Wednesday, January 22, 2014

A Girl By Any Other Name by MK Schiller

Title: A Girl By Any Other Name   
Author: MK Schiller
Publisher: Totally Bound
Genre: Romantic suspense
Publication Date: 12th January 2014
Everyone tells him he needs to move on, but how can a man function without his heart?
Ten-year-old Caleb Tanner wants nothing to do with Sylvie Cranston, the annoying weird girl who moves next door to him and gets him in trouble for swearing. But at twelve, they become friends when he teaches her how to hook a fishing line and she shows him the value of a selfless act. At fourteen, he falls in love with her.
At sixteen, she dies.
Or so he’s told. But Cal never believes it. Sylvie has become part of his soul. He knows her like the steady beating of his own heart. He’d know if she was dead. Cal looks for her, prays for her and finally he just waits for her.
Nine years later, she walks into the community college English class Cal is teaching. Only this girl claims her name is Sophie Becker and she doesn’t know him. Cal knows better. He’s determined to get the girl he loves back—and protect her from the danger that took her away all those years ago.
Book Links:

Author Bio – MK Schiller
I am a hopeless romantic in a hopelessly pragmatic world. I have a full time life and two busy teenagers, but by night, I sit by the warm glow of my computer monitor, and attempt to conjure up passionate heartwarming stories with plenty of humor.
I started imagining stories in my head at a very young age. In fact, I got so good at it that my best friend asked me to make up stories featuring her as the heroine and the boy she currently liked as the hero. We'd spend hours on the phone while I came up with a series of unrealistic, yet tender events led the object of her desire to finally profess his love. You've heard of fan fiction... this was friend fiction.
Even with that, it took many years to realize I could produce an actual full length book that readers would enjoy. I try to make my stories humorous, realistic, with characters who are flawed but redeeming. I hope you enjoy my stories and never stop searching for your happily ever after.
Author Links:
Author Links:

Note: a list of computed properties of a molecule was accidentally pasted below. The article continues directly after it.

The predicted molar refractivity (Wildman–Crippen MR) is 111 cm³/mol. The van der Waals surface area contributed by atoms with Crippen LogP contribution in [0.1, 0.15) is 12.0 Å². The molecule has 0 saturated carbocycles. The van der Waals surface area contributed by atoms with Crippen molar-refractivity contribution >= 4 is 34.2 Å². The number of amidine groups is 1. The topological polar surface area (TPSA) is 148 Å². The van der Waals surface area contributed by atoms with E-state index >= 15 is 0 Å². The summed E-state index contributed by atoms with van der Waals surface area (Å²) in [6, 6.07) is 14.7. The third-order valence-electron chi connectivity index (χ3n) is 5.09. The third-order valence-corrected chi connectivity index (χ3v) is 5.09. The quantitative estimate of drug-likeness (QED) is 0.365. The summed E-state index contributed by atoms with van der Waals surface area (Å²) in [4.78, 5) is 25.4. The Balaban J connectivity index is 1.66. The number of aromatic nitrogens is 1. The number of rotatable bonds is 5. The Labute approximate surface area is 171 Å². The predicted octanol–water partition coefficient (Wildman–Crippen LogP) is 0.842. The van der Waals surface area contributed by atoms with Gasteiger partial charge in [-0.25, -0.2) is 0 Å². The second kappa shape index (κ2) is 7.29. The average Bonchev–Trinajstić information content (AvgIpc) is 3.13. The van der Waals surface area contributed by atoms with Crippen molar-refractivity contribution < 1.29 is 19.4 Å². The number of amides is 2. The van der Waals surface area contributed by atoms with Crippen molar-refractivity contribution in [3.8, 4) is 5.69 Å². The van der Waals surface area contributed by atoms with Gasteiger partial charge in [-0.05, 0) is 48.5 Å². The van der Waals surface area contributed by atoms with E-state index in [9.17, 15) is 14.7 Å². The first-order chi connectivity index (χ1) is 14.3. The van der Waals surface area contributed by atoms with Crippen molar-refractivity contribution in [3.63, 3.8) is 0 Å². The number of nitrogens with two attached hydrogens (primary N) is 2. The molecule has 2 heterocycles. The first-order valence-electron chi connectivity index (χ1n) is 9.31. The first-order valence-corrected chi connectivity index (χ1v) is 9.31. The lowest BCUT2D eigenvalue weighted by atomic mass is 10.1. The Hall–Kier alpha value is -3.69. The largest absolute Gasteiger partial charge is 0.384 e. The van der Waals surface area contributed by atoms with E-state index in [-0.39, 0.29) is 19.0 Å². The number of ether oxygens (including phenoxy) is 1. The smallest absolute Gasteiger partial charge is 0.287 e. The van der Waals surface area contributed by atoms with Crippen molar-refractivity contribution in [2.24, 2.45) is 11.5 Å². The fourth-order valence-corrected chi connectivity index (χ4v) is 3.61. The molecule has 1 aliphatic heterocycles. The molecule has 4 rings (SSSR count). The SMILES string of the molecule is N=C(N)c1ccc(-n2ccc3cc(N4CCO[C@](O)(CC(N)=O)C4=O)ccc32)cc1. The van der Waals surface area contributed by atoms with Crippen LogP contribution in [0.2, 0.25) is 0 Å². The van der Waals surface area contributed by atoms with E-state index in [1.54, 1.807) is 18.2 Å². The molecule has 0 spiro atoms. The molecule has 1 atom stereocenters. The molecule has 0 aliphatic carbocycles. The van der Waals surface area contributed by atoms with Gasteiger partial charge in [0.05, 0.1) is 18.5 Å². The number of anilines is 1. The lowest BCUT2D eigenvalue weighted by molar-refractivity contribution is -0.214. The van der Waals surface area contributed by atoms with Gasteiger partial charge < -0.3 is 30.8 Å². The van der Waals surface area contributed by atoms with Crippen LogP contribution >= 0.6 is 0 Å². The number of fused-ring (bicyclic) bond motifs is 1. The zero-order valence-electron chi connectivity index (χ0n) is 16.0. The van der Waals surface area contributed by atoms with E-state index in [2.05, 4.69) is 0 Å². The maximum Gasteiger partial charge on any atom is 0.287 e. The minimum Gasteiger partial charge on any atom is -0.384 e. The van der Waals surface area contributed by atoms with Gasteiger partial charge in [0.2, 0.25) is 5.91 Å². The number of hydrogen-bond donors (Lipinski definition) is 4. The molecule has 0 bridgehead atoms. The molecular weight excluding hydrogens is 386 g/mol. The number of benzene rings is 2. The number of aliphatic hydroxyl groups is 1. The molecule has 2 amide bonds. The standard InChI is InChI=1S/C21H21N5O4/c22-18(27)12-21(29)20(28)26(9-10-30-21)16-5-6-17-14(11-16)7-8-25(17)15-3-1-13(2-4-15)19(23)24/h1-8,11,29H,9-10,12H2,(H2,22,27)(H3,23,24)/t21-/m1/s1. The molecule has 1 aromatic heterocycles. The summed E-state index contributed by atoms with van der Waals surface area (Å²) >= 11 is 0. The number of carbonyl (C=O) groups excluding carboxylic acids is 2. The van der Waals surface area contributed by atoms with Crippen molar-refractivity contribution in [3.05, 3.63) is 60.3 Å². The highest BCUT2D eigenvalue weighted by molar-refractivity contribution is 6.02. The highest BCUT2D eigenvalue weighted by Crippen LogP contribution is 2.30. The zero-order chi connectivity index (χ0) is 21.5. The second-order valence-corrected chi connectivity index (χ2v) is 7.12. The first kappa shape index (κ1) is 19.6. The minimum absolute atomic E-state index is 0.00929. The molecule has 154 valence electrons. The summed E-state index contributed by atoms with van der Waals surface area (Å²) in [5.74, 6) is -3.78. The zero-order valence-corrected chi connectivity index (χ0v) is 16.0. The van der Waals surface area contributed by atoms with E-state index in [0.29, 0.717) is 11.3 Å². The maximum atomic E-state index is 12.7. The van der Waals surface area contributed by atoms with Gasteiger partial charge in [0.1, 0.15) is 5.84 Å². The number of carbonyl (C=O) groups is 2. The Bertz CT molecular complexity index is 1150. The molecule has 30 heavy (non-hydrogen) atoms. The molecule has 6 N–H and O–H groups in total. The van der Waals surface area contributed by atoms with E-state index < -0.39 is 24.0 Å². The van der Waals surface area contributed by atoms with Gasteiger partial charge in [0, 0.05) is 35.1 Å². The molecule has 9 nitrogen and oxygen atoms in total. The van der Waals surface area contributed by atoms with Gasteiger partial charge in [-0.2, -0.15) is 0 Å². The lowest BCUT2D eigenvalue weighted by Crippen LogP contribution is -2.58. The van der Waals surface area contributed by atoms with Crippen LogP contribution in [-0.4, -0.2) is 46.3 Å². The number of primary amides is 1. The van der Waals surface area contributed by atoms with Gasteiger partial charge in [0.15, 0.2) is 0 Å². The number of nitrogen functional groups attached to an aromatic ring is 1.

Also by MK Schiller:
The Other C-Word:
The Do-Over:
The worst part of being a kid was that you never knew how good you had it until it was too late.
Childhood was simple. My parents told me it was because I didn’t have bills to pay or mouths to feed, but it was more than that. It was because nothing was planned. When you didn’t plan for it, you didn’t worry about the consequences. They just happened naturally without the coercion, manipulation or mindfuck games that came with becoming an adult.
I never planned for Sylvie Cranston to be my best friend. I never expected her to be the muse in all my dreams, or the girl who later haunted my nightmares. I certainly never planned to fall in love with her, but that was exactly what happened.
Everyone told me I needed to move on. That was like asking me to pierce my own flesh and crush my empty, beating heart. They wanted me to toss it away and continue to breathe. How could a man function without his heart?


She sat down on her swing again. “I think you’re the smartest boy I know.”
“You’re wrong.”
She blinked her eyes at my goofy grin.
“I’m the smartest person you know.”
“That can’t be, because I’m smarter than you,” she replied, jutting her chin out.
“You’re a smartass. There’s a difference.” I returned to the passage I was reading, doing my best to ignore her.
“Why don’t you want people to know you like to read?”
“I don’t want to talk about it, Sylvie. You’re annoying me.”
“Will you read one to me?”
“We’re supposed to be paying attention to the sermon. The only reason my momma lets me sit out here with you is because she thinks we listen to it.”
“You’re not listening.” She had me there. “Just read me one. Your favourite one. Please?”
I sighed. “Fine.”
I flipped to my favourite poem and quietly read The Raven to her I flipped to my favourite poem and quietly read The Raven to her. When I looked up, she was staring at me with wide eyes and a wistful smile. Even my ignorant eleven-year-old self could appreciate that smile.
“It’s so pretty. I wonder what it means.”